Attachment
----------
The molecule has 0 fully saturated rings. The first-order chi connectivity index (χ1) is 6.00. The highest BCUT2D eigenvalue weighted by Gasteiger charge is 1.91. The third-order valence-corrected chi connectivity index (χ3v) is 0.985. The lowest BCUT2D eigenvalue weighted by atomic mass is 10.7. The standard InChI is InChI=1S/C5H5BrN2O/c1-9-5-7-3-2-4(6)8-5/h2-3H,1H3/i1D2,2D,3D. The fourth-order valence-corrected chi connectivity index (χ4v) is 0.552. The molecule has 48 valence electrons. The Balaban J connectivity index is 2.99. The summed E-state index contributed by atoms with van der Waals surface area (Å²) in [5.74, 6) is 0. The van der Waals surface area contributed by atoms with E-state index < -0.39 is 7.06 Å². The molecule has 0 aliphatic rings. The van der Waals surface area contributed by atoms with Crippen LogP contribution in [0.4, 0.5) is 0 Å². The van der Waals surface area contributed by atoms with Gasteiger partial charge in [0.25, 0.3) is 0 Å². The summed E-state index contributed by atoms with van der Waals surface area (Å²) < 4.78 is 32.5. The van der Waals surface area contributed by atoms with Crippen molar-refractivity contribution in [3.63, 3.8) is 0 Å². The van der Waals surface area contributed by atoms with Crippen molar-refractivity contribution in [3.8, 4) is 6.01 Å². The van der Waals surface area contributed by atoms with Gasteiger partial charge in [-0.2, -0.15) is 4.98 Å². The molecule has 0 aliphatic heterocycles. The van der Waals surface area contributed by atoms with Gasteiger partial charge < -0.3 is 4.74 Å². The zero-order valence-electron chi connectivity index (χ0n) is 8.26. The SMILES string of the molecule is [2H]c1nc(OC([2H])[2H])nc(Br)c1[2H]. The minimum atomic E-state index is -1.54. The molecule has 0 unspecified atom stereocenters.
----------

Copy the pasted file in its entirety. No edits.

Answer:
The molecule has 0 fully saturated rings. The first-order chi connectivity index (χ1) is 6.00. The highest BCUT2D eigenvalue weighted by Gasteiger charge is 1.91. The third-order valence-corrected chi connectivity index (χ3v) is 0.985. The lowest BCUT2D eigenvalue weighted by atomic mass is 10.7. The standard InChI is InChI=1S/C5H5BrN2O/c1-9-5-7-3-2-4(6)8-5/h2-3H,1H3/i1D2,2D,3D. The fourth-order valence-corrected chi connectivity index (χ4v) is 0.552. The molecule has 48 valence electrons. The Balaban J connectivity index is 2.99. The summed E-state index contributed by atoms with van der Waals surface area (Å²) in [5.74, 6) is 0. The van der Waals surface area contributed by atoms with E-state index < -0.39 is 7.06 Å². The molecule has 0 aliphatic rings. The van der Waals surface area contributed by atoms with Crippen LogP contribution in [0.4, 0.5) is 0 Å². The van der Waals surface area contributed by atoms with Gasteiger partial charge in [0.25, 0.3) is 0 Å². The summed E-state index contributed by atoms with van der Waals surface area (Å²) < 4.78 is 32.5. The van der Waals surface area contributed by atoms with Crippen molar-refractivity contribution in [3.63, 3.8) is 0 Å². The van der Waals surface area contributed by atoms with Crippen molar-refractivity contribution in [3.8, 4) is 6.01 Å². The van der Waals surface area contributed by atoms with Gasteiger partial charge in [-0.2, -0.15) is 4.98 Å². The molecule has 0 aliphatic heterocycles. The van der Waals surface area contributed by atoms with Gasteiger partial charge < -0.3 is 4.74 Å². The zero-order valence-electron chi connectivity index (χ0n) is 8.26. The SMILES string of the molecule is [2H]c1nc(OC([2H])[2H])nc(Br)c1[2H]. The minimum atomic E-state index is -1.54. The molecule has 0 unspecified atom stereocenters.